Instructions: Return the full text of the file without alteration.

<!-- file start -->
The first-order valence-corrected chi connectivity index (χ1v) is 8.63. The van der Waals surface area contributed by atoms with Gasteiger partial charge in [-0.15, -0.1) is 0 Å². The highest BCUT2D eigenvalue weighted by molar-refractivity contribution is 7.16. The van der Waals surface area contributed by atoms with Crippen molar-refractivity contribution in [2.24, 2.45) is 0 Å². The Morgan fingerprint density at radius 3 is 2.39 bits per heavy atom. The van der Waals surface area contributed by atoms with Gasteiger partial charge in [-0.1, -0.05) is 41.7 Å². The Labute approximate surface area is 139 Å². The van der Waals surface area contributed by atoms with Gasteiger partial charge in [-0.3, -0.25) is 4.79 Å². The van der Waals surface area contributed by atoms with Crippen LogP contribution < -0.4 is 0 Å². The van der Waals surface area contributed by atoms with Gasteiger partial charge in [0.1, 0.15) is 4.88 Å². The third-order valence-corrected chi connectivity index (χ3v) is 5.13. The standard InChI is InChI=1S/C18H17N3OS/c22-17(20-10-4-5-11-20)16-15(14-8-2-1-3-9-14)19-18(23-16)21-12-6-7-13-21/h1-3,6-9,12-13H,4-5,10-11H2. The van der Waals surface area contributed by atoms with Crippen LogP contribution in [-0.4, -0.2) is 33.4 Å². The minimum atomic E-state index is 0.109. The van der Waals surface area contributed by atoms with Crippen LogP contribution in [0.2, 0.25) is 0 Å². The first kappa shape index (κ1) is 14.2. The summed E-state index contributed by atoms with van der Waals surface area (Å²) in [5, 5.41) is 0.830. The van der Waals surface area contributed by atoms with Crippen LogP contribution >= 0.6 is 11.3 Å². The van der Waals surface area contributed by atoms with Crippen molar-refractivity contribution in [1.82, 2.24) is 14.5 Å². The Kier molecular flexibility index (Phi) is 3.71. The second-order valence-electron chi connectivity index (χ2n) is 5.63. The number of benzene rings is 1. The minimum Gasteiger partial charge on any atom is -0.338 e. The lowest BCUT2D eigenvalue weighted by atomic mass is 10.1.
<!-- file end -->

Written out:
The first-order valence-corrected chi connectivity index (χ1v) is 8.63. The van der Waals surface area contributed by atoms with Gasteiger partial charge in [-0.15, -0.1) is 0 Å². The highest BCUT2D eigenvalue weighted by molar-refractivity contribution is 7.16. The van der Waals surface area contributed by atoms with Crippen molar-refractivity contribution in [2.24, 2.45) is 0 Å². The Morgan fingerprint density at radius 3 is 2.39 bits per heavy atom. The van der Waals surface area contributed by atoms with Gasteiger partial charge in [-0.1, -0.05) is 41.7 Å². The Labute approximate surface area is 139 Å². The van der Waals surface area contributed by atoms with Gasteiger partial charge in [-0.3, -0.25) is 4.79 Å². The van der Waals surface area contributed by atoms with Crippen LogP contribution < -0.4 is 0 Å². The van der Waals surface area contributed by atoms with Gasteiger partial charge in [0.1, 0.15) is 4.88 Å². The third-order valence-corrected chi connectivity index (χ3v) is 5.13. The standard InChI is InChI=1S/C18H17N3OS/c22-17(20-10-4-5-11-20)16-15(14-8-2-1-3-9-14)19-18(23-16)21-12-6-7-13-21/h1-3,6-9,12-13H,4-5,10-11H2. The van der Waals surface area contributed by atoms with Crippen LogP contribution in [-0.4, -0.2) is 33.4 Å². The minimum atomic E-state index is 0.109. The van der Waals surface area contributed by atoms with Crippen LogP contribution in [0.2, 0.25) is 0 Å². The first kappa shape index (κ1) is 14.2. The summed E-state index contributed by atoms with van der Waals surface area (Å²) in [5, 5.41) is 0.830. The van der Waals surface area contributed by atoms with Crippen LogP contribution >= 0.6 is 11.3 Å². The van der Waals surface area contributed by atoms with Crippen molar-refractivity contribution in [1.82, 2.24) is 14.5 Å². The Kier molecular flexibility index (Phi) is 3.71. The second-order valence-electron chi connectivity index (χ2n) is 5.63. The number of benzene rings is 1. The minimum Gasteiger partial charge on any atom is -0.338 e. The lowest BCUT2D eigenvalue weighted by atomic mass is 10.1.